Salad Adventures and Lessons in Hummus

So I know what you’re thinking. Another boring salad for lunch. Well not today’s my friends. Today, salad went on an adventure.

First, salad wanted to know how tall it was. So we got out the measuring tape.

How Big is Salad?

How big is salad?

Soooo big!

Soooo big!

Then, salad wanted to ride on the rocking horse. I didn’t see any reason NOT to so off we went.

Rocking Horse

Next, salad wanted to play the drum. OK salad, but just for a minute.

Play Drums

Salad, still feeling a little musical, wanted to play the keyboard. Salad totally rocked some funky beats.

Play Piano

Then salad needed to make a few calls. I waited patiently. Salad has excellent telephone manners.

Chatting on the Phone

Then salad was feeling sleepy and it was time for a nap. Shhh. Salad is sleeping.

Time for a Nap

I waited for salad to fall asleep. And then I ate him.

In other news, I made hummus today!

When I make hummus, I might used canned garbanzo beans, and sometimes I have more time and patience and I cook my own.

I use to be very intimated by cooking my own beans, but then I slapped myself a few times and said shut up they are just beans get over it.

There are two methods. Patient and Impatient

The Patient Method: Soak dried beans completely covered water for 8 hours. The beans are going to expand so you’ll want to add enough water so that the water level is a few inches higher than the beans. 8 hours later, *drain and rinse, fill pan with fresh water, add beans and bring to a boil. Reduce to simmer for about an hour and you’re ready to rock.

The Impatient Method: Put dried beans in a pan with enough water to cover and bring to a boil. Cook for 5 minutes and remove from heat. Let beans soak for about an hour, follow from * in The Patient Method above.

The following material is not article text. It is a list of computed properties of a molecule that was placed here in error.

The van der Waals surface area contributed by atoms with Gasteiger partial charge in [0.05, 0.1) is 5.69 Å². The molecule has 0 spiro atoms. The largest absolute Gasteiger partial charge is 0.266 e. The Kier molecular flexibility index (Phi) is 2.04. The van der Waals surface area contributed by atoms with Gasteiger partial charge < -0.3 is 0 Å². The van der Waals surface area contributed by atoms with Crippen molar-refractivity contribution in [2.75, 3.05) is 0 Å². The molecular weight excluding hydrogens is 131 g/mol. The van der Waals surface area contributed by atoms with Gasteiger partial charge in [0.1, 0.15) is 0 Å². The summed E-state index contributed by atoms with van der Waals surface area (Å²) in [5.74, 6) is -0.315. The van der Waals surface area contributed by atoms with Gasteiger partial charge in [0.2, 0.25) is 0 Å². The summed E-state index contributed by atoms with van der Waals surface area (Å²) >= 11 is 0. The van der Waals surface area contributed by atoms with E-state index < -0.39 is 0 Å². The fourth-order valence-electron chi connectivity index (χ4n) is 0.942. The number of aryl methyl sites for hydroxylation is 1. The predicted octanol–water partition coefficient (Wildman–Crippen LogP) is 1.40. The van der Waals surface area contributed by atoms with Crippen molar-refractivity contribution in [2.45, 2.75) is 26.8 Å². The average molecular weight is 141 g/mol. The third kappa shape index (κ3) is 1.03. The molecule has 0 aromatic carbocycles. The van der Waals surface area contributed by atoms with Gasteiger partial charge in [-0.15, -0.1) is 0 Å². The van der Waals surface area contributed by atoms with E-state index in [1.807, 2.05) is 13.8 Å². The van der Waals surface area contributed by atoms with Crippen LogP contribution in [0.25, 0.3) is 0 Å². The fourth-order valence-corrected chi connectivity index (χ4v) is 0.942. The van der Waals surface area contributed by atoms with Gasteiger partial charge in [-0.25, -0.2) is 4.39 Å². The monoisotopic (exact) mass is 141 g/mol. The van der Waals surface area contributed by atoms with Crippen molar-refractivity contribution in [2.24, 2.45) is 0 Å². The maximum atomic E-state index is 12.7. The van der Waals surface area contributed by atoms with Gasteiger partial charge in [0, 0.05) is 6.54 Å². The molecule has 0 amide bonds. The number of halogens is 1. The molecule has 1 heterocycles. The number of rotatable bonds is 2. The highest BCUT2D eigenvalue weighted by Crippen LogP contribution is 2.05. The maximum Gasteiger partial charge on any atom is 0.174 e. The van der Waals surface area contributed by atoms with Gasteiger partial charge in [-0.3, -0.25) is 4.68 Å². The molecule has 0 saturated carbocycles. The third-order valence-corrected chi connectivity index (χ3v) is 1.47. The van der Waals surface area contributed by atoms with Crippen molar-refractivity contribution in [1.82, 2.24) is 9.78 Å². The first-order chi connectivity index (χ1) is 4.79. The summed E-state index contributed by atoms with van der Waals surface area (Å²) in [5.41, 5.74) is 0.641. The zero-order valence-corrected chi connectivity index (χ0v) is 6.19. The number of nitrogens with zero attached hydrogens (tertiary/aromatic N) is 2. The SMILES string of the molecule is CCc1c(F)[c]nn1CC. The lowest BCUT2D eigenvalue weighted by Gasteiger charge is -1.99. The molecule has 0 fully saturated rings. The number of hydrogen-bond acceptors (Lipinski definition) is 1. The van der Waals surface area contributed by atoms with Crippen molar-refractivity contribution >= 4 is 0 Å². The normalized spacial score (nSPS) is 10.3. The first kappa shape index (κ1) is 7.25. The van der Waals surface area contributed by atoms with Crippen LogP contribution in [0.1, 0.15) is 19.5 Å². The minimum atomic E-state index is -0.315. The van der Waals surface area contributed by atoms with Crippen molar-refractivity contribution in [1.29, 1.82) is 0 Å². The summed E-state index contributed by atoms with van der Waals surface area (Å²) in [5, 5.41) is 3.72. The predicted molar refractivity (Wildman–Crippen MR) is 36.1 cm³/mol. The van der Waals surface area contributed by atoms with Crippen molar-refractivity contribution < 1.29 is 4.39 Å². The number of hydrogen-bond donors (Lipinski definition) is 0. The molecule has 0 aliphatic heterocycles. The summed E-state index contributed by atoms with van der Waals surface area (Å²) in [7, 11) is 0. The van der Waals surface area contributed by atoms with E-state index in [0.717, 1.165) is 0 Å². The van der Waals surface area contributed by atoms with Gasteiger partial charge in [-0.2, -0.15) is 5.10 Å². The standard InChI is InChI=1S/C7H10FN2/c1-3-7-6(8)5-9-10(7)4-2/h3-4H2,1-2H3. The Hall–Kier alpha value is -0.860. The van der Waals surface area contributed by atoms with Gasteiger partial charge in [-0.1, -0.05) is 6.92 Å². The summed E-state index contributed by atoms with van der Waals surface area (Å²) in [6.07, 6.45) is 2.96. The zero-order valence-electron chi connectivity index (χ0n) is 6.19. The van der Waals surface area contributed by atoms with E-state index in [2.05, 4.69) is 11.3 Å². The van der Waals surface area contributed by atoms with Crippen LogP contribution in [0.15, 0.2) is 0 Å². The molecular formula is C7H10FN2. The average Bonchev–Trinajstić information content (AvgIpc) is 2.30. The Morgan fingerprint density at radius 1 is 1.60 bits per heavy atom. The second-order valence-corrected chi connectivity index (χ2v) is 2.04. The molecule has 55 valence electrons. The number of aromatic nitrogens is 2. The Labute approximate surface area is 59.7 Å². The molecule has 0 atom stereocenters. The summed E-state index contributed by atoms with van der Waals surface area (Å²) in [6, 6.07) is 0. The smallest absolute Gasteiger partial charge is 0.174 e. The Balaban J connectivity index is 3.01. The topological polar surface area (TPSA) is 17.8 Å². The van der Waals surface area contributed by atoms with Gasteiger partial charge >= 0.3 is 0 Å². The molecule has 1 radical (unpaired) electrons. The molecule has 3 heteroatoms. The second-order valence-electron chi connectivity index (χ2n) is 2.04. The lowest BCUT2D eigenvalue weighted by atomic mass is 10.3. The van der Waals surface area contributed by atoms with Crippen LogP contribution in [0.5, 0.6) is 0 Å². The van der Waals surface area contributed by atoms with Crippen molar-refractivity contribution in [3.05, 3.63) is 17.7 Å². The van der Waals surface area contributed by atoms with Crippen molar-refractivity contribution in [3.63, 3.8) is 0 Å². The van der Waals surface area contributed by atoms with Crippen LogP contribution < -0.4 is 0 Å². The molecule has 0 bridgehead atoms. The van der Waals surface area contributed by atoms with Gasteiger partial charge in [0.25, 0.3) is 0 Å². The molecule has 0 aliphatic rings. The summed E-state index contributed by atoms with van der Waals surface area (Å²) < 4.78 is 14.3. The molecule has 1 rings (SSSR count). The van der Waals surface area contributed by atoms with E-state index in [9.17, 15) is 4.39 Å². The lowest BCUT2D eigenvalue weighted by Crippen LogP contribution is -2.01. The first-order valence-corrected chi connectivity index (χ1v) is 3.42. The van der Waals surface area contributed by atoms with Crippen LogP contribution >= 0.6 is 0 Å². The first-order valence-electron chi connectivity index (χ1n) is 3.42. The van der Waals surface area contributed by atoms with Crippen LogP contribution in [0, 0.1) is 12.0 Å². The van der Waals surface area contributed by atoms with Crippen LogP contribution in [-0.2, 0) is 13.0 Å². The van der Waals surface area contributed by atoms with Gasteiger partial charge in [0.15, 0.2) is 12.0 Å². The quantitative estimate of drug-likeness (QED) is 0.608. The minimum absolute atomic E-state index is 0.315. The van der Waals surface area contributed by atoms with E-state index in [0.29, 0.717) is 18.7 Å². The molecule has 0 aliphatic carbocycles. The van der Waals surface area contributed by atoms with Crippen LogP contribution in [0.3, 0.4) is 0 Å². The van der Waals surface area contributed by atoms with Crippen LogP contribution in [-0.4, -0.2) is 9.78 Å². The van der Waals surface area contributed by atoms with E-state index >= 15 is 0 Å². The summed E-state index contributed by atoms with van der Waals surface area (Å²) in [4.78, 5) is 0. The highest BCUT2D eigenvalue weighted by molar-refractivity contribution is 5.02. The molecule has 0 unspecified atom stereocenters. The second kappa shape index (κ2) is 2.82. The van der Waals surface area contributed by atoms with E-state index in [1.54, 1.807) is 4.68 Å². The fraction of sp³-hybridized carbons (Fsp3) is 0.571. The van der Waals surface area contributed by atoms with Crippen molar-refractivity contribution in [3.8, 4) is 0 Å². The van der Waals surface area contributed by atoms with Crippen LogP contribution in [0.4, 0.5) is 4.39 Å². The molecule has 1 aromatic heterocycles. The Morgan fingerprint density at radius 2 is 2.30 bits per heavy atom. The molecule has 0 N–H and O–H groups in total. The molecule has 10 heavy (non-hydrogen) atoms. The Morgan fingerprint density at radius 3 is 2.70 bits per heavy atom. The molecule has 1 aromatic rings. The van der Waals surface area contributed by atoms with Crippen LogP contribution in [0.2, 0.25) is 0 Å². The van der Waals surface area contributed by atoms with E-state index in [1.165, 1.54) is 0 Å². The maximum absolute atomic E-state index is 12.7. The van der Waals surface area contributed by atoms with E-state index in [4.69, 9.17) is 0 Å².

And for the record, The Extremely Impatient Method: use canned beans.

I cooked half a 16 oz bag of garbanzos for this batch using the Patient Method. I made garlic hummus today with cooked garbanzos, garlic, canola, tahini and salt.

Make Hummus

I’ve made hummus so many times now my food processor has basically paid for itself. I do not measure anything, so these are estimates.

2 – 2 1/2 cups of cooked garbanzo beans, whatever was made from the 8 oz of dried beans.
1 teaspoon of tahini. I’ve learned that you only need a little tahini! Too much and it tastes weird to me.
4 cloves of garlic. I use jarred minced garlic in water, probably 1 Tbsp which = 4 cloves.
Canola oil, probably 2 or 3 Tablespoons. Maybe more. The more oil you add the creamier it will be.
Dash of sea salt.

If I use canned beans I drain most of the liquid but not all, leaving maybe 15 – 10%. This adds to the creaminess factor too.

Everything in the food processor and give a spin.

Let's Rock

Whoops! Almost forgot! The juice from half a lemon. I use to buy lemon juice in the little plastic lemon jug you can find in the produce section, but now that green lemonade is a staple in our lives I always have fresh lemons on hand. I like it.

Almost Forgot

And now it’s time to eat. Just in time for a snack too! What a coincidence!

So Pretty

I spent the afternoon working around the house. Productivity was high today! Probably because Aunt Ellen took the girls to the playground for a couple hours and gave me a chance to get caught up on life. But before I knew it, it was dinner time and I hadn’t made anything but hummus.

Having resisted the urge to grocery shop today I was left with the bare bones of produce and made a very simple but very yummy vegetable sandwich. Said sandwich involved two slices of toasted sesame Ezekiel bread, mustard, lettuce and roasted red pepper from a jar. On the side was unpictured carrots and hummus. If you are wondering what it looked like, please scroll up.

Dinner Sandwich

OK, just wanted to make sure you got a good dose of ridiculousness tonight. If you have forgotten the ridiculousness of this post already, please scroll up.

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Thrive Inspired